I recently finished listening to the audio book of Blake Bailey’s Cheever: A Life. Although I can’t imagine anyone finishing it and then thinking, “You know, I want to know even more about John Cheever,” it’s a remarkable work.
While Cheever often thought himself an unjustly neglected writer, he now stands in the pantheon compared with others he met, befriended, lived near, and/or slept with.
- • Ivan Gold
- Gold lived in the same apartment building during one of the worst periods of Cheever’s life, when he was drinking himself to death during a teaching gig at Boston University. Gold, whose drinking problems were slightly more manageable than Cheever’s, had released a short story collection, Nickel Miseries back in 1963. Lionel Trilling praised it as “a masterly collection” and predicted that Gold would become “one of the commanding writers of our time.” Instead, he became overwhelmed by such expectations. He wrote one novel, Sick Friends, that did get published in 1969, but then struggled with alcoholism until he joined AA in 1976. Sobriety did not solve his writer’s block, though, and Gold only published one more book, Sams in a Dry Season, in 1992. Sams picked up the protagonist of Sick Friends, a writer named Jason Sams, and took him and the reader through the slow, difficult process of drying out and learning to live without booze–a process very much based on Gold’s own experiences. Philip Roth praised it as, “a brave, open book, harsh, dogged, and relentless, a confession bursting through the contours of a novel, convincingly truthful and inventively written.” Gold died in early 2008.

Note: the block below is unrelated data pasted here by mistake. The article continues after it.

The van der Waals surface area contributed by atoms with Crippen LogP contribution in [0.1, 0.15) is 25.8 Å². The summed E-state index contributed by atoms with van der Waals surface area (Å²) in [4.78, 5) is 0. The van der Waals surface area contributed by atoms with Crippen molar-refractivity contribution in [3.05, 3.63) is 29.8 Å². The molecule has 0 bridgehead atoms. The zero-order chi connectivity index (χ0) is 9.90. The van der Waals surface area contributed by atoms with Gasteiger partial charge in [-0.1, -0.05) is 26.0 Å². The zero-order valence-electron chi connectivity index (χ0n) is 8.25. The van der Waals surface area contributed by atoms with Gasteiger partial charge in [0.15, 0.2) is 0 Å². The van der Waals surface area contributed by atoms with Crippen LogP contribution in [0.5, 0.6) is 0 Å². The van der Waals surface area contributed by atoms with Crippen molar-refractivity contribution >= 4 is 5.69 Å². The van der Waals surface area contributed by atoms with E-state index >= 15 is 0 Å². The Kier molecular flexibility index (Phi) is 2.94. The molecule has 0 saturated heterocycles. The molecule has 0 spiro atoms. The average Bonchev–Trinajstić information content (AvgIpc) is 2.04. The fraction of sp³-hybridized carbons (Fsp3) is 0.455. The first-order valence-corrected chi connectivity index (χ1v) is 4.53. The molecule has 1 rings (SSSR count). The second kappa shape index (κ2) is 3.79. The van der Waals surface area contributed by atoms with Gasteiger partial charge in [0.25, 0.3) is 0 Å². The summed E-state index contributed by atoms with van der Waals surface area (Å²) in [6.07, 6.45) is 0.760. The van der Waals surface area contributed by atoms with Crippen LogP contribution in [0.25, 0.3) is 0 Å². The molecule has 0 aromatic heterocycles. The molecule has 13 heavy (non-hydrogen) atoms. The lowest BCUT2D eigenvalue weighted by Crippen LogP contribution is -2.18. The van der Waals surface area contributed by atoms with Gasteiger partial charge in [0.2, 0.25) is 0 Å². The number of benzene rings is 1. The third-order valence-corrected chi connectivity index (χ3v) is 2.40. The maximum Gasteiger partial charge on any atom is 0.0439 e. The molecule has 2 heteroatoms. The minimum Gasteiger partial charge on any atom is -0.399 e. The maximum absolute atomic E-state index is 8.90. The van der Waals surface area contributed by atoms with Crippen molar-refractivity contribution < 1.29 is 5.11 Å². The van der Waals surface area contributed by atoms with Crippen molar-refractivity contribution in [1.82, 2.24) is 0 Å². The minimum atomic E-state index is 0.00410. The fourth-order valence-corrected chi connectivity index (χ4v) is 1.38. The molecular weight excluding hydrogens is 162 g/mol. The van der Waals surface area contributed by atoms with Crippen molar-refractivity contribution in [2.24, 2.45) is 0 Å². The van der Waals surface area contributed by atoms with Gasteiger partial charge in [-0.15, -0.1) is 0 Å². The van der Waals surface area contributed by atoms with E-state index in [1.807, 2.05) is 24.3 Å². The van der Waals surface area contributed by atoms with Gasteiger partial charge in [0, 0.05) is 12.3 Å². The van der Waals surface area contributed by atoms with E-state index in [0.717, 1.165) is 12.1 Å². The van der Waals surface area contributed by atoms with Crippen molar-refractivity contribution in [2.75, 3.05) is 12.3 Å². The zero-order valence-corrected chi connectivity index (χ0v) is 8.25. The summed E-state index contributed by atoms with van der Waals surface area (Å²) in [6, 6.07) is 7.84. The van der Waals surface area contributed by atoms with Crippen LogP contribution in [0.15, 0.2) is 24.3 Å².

- • Calvin Kentfield
- Cheever met Kentfield during a stay in Hollywood in 1959 and the two men had a brief, intense affair that left Cheever paranoid about his homosexual feelings. Kentfield was a former Merchant Marine sailor whose most successful novel, All Men are Mariners, was published to strong reviews (“… [A] brilliant story told by a first-rate storyteller”) a few years later. But he also had his problems with drink, as well with money and a stormy-tempered wife. He managed to publish a few more stories in the New Yorker after that, but aside from a coffee table book about the Pacific Coast, his only other serious work after All Men are Mariners was his 1974 memoir of life as a merchant seaman, The Great Green. I tried reading it about a year ago but gave up after 50-some pages of self-indulgent, meandering prose. Kentfield died under suspicious circumstances in 1975. It was ruled a suicide, but Cheever claimed that Kentfield’s wife was responsible.
- • Edward Newhouse
- Newhouse, who was born in Hungary, started out as a radical novelist whose 1934 novel about the down-and-out, You Can’t Sleep Here, earned him the label, “the proletarian Hemingway.” But Newhouse quickly developed a much subtler sense of things and by the time he and Cheever met and their families shared an apartment house during World War Two, he was on a par with Cheever as one of the New Yorker’s most prolific short story writers. Although out of print for over 50 years now, Newhouse’s 1951 collection, Many Are Called, was considered at the time to be as good as Cheever’s breakthrough collection, The Enormous Radio. Cheever, however, considered Newhouse a sell-out, particularly for his 1954 novel, The Temptation of Roger Herriott, which he thought written expressly for the purpose of selling the story to Hollywood. Other critics had a much different opinion, calling it “one of the really good books of this or any other year” and “a novel of quiet and great distinction.” Newhouse did, in fact, sell a number of stories to Hollywood studios, but he had the wisdom and luck to invest the proceeds in a series of stock purchases that left him very comfortable, probably one of Cheever’s wealthiest friends. He stopped writing and lived off his investments until he died at the ripe age of 91 in 2002, once again illustrating the saying that living well is the best revenge.